Facing Security Challenges and Enhancing Co-operation | OSCE Mediterranean Conference

OSCE flag outside the Hofburg Congress Center in Vienna, Austria (USOSCE/Colin Peters)

Thank you Secretary General, and thank you to the participants in today’s meeting for sharing your concerns and comments.

I would like to keep my remarks brief and underscore a few key points:

First of all, the Mediterranean Partners have always been part of the security landscape of the OSCE area – as we’ve heard today, the importance of security in the Mediterranean region to the security of the OSCE area was reflected in the Helsinki Final Act, so this is not a new thing.

Second, we are all facing several intersecting phenomena; among these are the rise of non-state actors—including those terrorist actors who attack the Mediterranean Partner countries and OSCE countries alike. Another phenomenon is the outgrowth of global mobility and global awareness. We shouldn’t forget that in a number of respects, this has been a good thing: there are many ways in which the fact that our world has grown smaller has enhanced the opportunity for cooperation and collaboration. It has also posed new challenges, as there are more people on the move than any time in the last 70 years, and governments have been less successful than we would like at: 1) recognizing that this is not a temporary phenomenon, it is a reality to be managed; 2) recognizing that opting out is not an option, and that collective action is a necessity; and 3) recognizing that while there are challenges, there are also opportunities.

Yet another phenomenon is the popular frustration that reflects failures of governance and governments that have had severe implications for the region. In some countries, the failures to effect democratic transformation or to secure democratic gains have led to governance failures that impacted economic opportunity, food security, and stability. Unchecked corruption has become a security issue. And we have learned, once again, that military dictatorships and autocratic regimes are only stable until they are not.

In other countries, leaders are failing in different ways. We see the manipulation and exploitation of popular sentiments, rather than genuine leadership. We see the perpetuation of xenophobia and false solutions grounded not in universal principles, but in majoritarianism and intolerance. These political figures are also failing to contribute to our collective security.

What should we do about this?

First of all, we need to acknowledge that, as a topic, “youth” – as we say in America – is an “apple pie” issue. Who is against children?   But, let’s also be honest: What we’re talking about is much harder than it sounds—making young people not just the objects of our conversation but subjects in our progress. It is not enough to just have young people present; we have to recognize what their voices are calling for –their calls for fair societies, for opportunity, for government free of corruption – is hard. Listening to young people is one thing, but let’s acknowledge that answering their call will be harder. But we know what we need to do to answer their calls for fairness and opportunity:  the OSCE comprehensive security remains the best formula for progress. Youth voices are a wakeup call – not to do new things, but to do the things we promised to do.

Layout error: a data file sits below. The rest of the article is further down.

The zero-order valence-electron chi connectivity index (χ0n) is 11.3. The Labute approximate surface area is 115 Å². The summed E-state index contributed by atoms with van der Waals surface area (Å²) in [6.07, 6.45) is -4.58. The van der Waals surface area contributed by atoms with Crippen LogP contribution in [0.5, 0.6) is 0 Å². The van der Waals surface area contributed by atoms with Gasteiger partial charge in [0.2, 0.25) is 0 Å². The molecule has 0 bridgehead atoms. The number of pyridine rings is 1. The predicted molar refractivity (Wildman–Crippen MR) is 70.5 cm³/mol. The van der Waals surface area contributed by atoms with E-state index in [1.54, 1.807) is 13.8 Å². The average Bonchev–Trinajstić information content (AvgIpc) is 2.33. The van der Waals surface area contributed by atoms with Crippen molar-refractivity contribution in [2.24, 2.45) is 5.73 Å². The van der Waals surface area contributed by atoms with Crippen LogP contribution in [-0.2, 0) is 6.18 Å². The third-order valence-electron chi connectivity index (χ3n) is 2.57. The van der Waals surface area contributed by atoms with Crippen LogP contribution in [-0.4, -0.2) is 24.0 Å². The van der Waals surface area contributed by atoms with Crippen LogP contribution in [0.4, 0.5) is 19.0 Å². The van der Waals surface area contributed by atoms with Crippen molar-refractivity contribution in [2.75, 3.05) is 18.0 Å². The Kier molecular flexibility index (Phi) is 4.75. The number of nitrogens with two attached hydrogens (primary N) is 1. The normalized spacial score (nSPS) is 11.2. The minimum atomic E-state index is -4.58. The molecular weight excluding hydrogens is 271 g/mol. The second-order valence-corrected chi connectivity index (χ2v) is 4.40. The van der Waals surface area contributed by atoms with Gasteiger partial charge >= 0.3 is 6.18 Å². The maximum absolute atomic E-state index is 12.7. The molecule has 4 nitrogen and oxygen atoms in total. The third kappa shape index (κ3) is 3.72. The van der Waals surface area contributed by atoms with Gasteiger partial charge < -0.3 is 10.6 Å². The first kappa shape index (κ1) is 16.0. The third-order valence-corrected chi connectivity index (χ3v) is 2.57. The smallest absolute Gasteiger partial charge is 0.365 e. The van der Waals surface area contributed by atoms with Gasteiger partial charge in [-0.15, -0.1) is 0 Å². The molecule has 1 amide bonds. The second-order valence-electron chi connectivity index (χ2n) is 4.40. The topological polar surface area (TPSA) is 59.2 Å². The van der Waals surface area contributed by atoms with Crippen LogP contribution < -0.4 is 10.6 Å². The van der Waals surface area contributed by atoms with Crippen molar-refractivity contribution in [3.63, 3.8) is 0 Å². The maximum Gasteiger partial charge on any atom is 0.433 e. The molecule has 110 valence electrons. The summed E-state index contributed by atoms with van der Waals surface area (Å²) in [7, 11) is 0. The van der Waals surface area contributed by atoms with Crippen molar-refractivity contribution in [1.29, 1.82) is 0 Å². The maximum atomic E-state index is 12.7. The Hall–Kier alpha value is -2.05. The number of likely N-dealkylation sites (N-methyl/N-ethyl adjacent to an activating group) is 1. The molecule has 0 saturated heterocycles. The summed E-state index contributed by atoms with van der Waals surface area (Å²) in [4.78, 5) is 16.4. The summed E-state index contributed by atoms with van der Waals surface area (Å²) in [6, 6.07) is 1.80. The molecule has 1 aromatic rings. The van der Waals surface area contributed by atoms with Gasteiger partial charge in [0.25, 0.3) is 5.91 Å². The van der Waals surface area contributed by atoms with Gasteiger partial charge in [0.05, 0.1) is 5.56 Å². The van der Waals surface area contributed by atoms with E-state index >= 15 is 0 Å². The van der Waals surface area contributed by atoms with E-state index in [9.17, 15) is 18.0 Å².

Before I conclude Mr. Secretary General, allow me to reiterate that the United States continues to value collective action on the issue of refugees and migration.

We recognize and share the interest in reaching consensus on a Ministerial Decision on migration. The best statement would be cross dimensional to reflect the security, economic development, and human rights dimensions of this pressing issue.

At the same time, we caution against focusing too much on adopting a decision on migration at the upcoming Ministerial; while a worthy goal, we shouldn’t let the difficulty of crafting political statements stop us from taking practical action.

Several extra-budgetary projects are being developed by the OSCE Secretariat, and perhaps more from OSCE field missions. Participating States should strongly consider supporting these programs to maintain our momentum and keep these issues organizational priorities.

Tackling migration also requires continued support from OSCE leadership. We suggest that regular reports from the Secretariat and executive structures to the OSCE Chairman-in-Office on short-term actions and Informal Working Group recommendations would help advance progress.

The United States is proud of the leadership we provide in addressing VERLT (Violent Extremism and Radicalization that Lead to Terrorism) and CVE (Countering Violent Extremism) and value the cooperation we receive from our Mediterranean Partners. We would also like more action on trafficking, border security, good governance, and media freedoms. We welcome the participation of Libya here today and strongly support efforts to stabilize the situation there in a way that is conducive to democratic progress.

And lastly, I truly appreciate the comment earlier from the Finnish Under-Secretary of State Marjaana about the situation in Aleppo, where we are witnessing horror in real time. And while I was glad to hear a relatively gentle intervention from Deputy Foreign Minister Meshkov, I find it unfortunate that his words are so different from the reality of what we see on the ground.

As prepared for delivery by Ambassador Daniel B. Baer at a High-level Segment of the OSCE Mediterranean Conference on Youth North and South of the Mediterranean: Facing Security Challenges and Enhancing Co-operation, Vienna